Nothing lasted very long in Lamoine … or Arup.
Unless you want to talk about the schoolhouse.
It’s still standing after 100 years.
Long after Arup was platted.
Long after Arup became Lamoine.
And long after Lamoine became deserted when the railroad took a pass on the little town.
Lamoine was an “excellent trading point just north of Waterville” and boasted of several stores and a blacksmith shop, wrote Honor L. Wilhelm in The Coast, a monthly magazine dedicated to news in Washington State.
“It is surrounded by a magnificent country, and a fine crop of wheat has rewarded the efforts of the farmers this year. The place has a daily mail by stage, with free mail delivery along the stage line.”
Sounds like home
Arup, according to Wikipedia, was platted and filed on November 20, 1905, by an immigrant farmer named Nels P. Nelson, who born in a little town called Aarup in Denmark.
Nels settled the area, hoping the railroad would run through and his little town would experience a boon.
Alas, it was not to be.
The menfolk met in Spokane to plan the route from the River City into the Big Bend, necessitating almost 100 miles of track, the jobs to get it down and the rich economy that would flow through the area with the railway. No question, the railroad was a big deal for the local economy, but towns in the outlying areas were forced to beg for their share of the spoils.
The Waterville Press, quoted in the January 30, 1906, edition of the Spokane Chronicle, wrote that representatives from St. Andrews, Meld, Jenn and Leahy traveled to Spokane to meet with the builders.
“Now the proper thing to do is for Waterville, Douglas, Farmer, Arup, Buckingham, Dyer and all the country benefited to get together and send representatives to meet with them and see what can be done to get them in here,” the Press’s editorial team pleaded.
“As soon as they reach St. Andrews it would be plain sailing to swing around the head of the coulee, catch all the points mentioned and reach Waterville.”
The Great Northern Railway bypassed the little town, however, and built through Withrow.
Arup disappeared from historical records some time between 1906 and 1909, says Wikipedia, and the name “Lamoine” pops up.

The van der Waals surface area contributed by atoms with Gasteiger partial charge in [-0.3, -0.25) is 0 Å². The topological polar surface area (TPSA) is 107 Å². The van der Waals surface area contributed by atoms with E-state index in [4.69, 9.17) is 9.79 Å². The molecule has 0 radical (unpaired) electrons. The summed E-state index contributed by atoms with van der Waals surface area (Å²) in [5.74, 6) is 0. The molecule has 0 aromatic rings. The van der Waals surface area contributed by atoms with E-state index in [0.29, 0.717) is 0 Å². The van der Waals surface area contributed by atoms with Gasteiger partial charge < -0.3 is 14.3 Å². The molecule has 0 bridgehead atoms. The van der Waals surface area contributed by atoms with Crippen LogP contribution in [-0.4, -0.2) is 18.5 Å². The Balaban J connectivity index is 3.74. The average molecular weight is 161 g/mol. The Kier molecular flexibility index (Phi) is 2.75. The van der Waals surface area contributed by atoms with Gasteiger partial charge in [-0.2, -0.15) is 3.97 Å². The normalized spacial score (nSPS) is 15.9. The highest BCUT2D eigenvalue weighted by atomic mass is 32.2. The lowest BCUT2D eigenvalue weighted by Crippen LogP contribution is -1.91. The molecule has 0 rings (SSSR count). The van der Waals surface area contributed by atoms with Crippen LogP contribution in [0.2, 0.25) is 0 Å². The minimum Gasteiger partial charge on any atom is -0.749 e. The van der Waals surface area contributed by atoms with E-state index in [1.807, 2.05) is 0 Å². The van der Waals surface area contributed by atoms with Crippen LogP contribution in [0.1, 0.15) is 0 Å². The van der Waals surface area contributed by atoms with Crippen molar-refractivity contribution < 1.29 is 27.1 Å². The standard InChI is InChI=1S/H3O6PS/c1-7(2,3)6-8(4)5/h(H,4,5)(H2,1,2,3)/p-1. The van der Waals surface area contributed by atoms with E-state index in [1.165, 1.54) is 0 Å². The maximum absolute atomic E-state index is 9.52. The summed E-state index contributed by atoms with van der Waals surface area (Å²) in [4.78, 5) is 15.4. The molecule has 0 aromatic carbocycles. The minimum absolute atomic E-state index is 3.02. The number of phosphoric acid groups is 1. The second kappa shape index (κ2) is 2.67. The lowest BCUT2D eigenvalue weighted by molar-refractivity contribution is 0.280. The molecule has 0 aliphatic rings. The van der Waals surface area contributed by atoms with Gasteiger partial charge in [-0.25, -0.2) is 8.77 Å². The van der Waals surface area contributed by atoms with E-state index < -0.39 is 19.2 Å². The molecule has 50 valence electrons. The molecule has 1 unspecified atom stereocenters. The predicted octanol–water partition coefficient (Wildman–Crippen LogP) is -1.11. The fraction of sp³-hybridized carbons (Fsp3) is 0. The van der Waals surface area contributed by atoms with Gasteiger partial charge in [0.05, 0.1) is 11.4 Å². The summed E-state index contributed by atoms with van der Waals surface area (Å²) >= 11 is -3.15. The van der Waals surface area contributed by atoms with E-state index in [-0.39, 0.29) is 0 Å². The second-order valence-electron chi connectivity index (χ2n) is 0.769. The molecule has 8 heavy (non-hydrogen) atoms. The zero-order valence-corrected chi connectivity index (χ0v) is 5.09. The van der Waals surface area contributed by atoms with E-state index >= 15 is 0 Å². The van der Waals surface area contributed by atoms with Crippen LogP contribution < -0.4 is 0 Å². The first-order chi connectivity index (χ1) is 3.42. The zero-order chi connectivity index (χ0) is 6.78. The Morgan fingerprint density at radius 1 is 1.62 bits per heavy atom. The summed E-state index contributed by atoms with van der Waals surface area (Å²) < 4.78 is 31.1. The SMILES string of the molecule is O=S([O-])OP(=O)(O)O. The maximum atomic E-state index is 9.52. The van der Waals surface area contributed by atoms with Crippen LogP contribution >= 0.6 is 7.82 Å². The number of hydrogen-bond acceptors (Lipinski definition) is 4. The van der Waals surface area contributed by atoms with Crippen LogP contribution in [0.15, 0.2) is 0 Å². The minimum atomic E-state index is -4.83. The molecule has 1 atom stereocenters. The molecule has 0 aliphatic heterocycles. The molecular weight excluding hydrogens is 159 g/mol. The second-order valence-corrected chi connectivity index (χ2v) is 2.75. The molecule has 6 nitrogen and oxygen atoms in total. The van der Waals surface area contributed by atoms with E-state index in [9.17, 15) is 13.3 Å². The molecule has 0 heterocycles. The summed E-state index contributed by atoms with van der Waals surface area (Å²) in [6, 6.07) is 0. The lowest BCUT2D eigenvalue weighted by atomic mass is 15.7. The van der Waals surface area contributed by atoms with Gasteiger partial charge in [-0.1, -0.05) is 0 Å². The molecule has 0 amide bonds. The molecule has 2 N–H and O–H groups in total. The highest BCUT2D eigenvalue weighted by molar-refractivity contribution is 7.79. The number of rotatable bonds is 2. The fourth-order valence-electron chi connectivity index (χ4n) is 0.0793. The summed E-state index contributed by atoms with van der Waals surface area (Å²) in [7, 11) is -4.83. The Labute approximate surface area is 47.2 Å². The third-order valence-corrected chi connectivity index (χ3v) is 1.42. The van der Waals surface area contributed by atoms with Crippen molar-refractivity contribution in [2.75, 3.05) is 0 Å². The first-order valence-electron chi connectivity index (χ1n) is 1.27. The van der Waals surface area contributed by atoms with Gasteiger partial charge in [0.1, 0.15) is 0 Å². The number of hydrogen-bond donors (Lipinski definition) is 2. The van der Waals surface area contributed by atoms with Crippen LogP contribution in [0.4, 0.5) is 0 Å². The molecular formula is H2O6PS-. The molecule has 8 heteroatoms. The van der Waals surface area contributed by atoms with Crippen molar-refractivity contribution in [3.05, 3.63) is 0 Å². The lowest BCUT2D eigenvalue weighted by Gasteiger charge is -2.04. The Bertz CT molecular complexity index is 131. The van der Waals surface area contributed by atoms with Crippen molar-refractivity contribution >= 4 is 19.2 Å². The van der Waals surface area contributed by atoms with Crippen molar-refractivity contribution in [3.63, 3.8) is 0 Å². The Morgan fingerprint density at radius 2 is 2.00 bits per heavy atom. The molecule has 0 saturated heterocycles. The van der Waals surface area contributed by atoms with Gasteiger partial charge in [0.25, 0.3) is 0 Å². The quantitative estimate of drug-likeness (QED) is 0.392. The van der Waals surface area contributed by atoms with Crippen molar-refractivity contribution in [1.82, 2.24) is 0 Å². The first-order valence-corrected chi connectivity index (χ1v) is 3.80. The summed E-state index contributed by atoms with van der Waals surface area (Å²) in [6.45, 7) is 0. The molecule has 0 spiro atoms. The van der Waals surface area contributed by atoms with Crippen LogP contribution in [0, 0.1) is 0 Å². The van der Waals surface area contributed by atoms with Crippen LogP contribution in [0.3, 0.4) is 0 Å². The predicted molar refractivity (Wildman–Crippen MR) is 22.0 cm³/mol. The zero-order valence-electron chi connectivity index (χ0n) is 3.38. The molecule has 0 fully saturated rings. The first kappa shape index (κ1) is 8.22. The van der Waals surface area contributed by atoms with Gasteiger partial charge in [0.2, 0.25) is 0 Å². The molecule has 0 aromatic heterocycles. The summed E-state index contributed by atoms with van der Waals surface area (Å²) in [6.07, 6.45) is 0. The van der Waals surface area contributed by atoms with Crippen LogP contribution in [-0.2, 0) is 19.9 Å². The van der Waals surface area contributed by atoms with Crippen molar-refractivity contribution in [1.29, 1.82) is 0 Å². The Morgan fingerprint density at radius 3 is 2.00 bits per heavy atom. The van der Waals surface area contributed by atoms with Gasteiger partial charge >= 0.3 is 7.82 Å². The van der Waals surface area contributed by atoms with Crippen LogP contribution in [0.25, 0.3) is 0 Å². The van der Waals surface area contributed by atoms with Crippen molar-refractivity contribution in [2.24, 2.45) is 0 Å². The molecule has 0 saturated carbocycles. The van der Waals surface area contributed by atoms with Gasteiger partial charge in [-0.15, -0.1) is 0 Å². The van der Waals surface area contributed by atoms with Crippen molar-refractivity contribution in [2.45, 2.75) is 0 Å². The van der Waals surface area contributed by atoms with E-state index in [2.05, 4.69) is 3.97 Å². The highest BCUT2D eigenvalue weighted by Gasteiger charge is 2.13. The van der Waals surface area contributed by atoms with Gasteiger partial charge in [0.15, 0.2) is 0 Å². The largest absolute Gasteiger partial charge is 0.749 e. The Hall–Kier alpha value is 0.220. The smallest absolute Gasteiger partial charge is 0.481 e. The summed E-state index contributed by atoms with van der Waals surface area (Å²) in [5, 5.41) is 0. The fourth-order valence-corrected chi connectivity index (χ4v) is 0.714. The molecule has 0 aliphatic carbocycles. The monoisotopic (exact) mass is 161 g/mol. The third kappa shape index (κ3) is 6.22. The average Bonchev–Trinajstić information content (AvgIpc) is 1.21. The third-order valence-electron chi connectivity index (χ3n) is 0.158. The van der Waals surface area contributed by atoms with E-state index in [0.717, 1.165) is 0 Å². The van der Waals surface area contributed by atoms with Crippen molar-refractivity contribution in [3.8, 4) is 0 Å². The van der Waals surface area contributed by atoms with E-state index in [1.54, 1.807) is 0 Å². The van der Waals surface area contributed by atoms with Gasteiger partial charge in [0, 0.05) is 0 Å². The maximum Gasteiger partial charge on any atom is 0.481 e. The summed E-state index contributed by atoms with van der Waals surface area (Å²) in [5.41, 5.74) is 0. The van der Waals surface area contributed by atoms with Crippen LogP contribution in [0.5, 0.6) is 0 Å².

Something smells fishy
The little town did get itself a post office, dance hall, hardware store, blacksmith shop, feed store and — crack the bat! — a baseball team.
Nothing about that is abnormal.
The name change is.
When the townfolk were discussing the town in the general store, reported W.H. Murray, the publisher of the Withrow Banner, they latched onto a new name by happenstance.
A man named Bragg reached to the shelf and took down a can of sardines labelled “Lamoine” asking: “What is the matter with that as a name for the town?
The suggestion was approved.
But when the railway officials decided in 1909 to bypass Arup/Lamoine, the post office closed.
One hundred years later, it’s ranchland and all that remains is the well preserved schoolhouse.
Not a cloud in the sky
A snowstorm threatened to strike all weekend long.
Bella and I spent a couple nights in Oroville with a friend and, after driving through a blistering Rocky Mountain blizzard one month earlier, we were not looking forward to another white-knuckle route home.
We woke up to nothing more than a skiff (as we call a couple of inches in Newfoundland) but I made the executive decision to bypass Disautel Pass, south of Omak.
We busted down the 97 and headed for Brewster. It struck me then to pull my Washington State atlas out of the seat pocket and make the side trip worth it.
This was my first trip to the Lamoine schoolhouse and the snow was deep and glistening in the morning sun.
Here’s a little gallery of the trip, complete with one thrilled Maremma sheepdog rolling around in the snow: